4

If it's safe to eat the shrimp, it should be safe to eat the head. The US food authorities (FDA) have, in a way, approved of the shrimp you have bought, so it's safe to eat.


4

My wife is from China (Northeast) and she ALWAYS eats the shrimp (fried) with the shells intact. (chopsticks, fork, hands, whatever) I do too now, and prefer it that way.


4

I believe the answer to the question lies in the last paragraph of your question. If you had close to 4 cups of broth, 1 1/2 cups of half-and-half, plus onion purée (which would be mostly water); you're pushing 6 cups of liquid, not including any wine or brandy that you may have used. For that much liquid you would need close to a quarter of a cup of flour, ...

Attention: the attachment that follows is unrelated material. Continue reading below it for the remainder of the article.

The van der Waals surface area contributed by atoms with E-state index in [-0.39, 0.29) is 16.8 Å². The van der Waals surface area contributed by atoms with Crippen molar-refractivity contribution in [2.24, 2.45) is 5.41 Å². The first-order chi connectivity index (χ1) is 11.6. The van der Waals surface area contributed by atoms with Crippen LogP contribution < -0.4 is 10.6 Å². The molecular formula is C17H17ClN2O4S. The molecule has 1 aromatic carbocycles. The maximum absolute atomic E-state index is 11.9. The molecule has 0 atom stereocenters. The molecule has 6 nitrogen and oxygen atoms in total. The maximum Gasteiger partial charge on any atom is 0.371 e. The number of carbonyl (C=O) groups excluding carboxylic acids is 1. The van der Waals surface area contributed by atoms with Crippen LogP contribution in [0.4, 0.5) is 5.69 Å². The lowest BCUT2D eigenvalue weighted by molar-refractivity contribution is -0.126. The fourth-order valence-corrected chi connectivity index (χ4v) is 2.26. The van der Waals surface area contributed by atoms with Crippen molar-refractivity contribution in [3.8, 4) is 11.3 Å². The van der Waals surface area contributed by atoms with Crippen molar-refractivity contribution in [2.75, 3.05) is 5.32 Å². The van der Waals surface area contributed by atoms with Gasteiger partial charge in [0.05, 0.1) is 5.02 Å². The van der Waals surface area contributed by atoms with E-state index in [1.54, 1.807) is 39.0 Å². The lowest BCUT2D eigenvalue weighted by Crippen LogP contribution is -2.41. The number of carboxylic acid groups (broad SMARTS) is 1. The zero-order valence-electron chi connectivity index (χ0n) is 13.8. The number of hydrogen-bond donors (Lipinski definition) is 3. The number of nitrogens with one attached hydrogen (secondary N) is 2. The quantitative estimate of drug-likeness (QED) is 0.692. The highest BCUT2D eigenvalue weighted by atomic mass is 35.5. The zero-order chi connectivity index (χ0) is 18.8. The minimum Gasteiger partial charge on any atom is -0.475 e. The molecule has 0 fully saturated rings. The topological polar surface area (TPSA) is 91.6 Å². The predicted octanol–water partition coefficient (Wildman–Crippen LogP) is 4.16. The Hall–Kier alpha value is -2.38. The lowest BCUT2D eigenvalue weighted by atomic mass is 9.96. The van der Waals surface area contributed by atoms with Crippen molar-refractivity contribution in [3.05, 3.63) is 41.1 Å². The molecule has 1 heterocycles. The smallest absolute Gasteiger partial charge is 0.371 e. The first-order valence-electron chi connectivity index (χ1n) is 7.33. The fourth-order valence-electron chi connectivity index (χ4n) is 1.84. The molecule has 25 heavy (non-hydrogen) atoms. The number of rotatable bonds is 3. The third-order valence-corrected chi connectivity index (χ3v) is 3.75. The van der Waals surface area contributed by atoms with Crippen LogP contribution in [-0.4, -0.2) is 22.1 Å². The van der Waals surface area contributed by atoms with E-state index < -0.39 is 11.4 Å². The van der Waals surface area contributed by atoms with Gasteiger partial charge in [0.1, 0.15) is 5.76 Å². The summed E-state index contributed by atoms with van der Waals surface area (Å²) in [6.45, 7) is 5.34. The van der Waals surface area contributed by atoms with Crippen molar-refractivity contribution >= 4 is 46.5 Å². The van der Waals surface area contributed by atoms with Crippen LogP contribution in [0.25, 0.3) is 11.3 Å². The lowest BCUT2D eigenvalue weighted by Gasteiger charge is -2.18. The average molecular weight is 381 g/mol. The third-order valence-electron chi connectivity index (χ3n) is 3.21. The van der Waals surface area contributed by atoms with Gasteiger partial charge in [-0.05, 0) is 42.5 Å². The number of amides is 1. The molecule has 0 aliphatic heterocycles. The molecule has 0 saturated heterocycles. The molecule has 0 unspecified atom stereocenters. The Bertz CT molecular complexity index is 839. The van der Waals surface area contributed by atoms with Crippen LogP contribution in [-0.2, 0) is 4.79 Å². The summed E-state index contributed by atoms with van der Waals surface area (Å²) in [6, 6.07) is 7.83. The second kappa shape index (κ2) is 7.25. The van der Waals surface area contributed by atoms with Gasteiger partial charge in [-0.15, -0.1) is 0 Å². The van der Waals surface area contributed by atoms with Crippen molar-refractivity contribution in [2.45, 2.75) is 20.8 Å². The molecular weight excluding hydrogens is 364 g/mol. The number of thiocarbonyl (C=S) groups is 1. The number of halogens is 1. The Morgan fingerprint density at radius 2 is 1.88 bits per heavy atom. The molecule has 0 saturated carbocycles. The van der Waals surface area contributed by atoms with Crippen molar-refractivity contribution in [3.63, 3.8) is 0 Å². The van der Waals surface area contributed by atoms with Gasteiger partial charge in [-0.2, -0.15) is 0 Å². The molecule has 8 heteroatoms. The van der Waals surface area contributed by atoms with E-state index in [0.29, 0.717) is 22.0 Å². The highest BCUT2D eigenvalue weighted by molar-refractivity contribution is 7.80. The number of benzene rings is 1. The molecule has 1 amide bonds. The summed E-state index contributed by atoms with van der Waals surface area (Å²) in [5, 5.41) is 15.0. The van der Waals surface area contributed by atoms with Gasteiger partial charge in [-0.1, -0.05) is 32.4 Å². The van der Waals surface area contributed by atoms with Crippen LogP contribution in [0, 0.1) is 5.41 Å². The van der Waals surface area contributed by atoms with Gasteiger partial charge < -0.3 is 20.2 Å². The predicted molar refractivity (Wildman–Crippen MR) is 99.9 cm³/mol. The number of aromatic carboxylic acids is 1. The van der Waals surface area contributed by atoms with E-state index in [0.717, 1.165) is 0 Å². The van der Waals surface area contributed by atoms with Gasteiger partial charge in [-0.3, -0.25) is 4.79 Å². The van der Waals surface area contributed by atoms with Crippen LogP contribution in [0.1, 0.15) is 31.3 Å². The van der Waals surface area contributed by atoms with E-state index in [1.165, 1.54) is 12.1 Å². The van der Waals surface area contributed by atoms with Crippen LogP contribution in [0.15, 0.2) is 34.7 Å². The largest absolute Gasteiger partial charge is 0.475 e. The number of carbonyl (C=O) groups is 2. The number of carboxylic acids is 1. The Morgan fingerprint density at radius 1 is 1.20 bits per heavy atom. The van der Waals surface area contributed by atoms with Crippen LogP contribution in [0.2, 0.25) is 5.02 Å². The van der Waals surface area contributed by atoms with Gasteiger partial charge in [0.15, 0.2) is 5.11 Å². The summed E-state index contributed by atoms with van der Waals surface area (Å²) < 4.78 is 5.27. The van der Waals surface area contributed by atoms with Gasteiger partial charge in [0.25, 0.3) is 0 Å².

4

If you look at the label, you see "CKD SHRIMP..." which I read as "cooked shrimp". Even without the label, you have two indicators for cooked: the colour: raw shrimp are greyish-green, they turn pink when cooked the body shape: raw shrimp have a more "stretched" body, they curl up during cooking.


4

This is most likely caused by the sugar in the brine you used. There must have some sugar left on the shrimp (especially between the shrimp and the shell), even if just a bit. When you grilled your shrimp, the high temperature of your barbecue caused the sugar to get caramelized and delicious, but also very sticky. It more or less "glued" the shells to the ...


4

For safety reasons, it's strongly discouraged to re-freeze thawed products without cooking them first, as you don't know how long they have been waiting to be sold. Repeated freezing won't do anything nice to the texture, either. But as you want to get a decent amount, can't you discuss with the grocer to buy them still frozen? If you then transport them in ...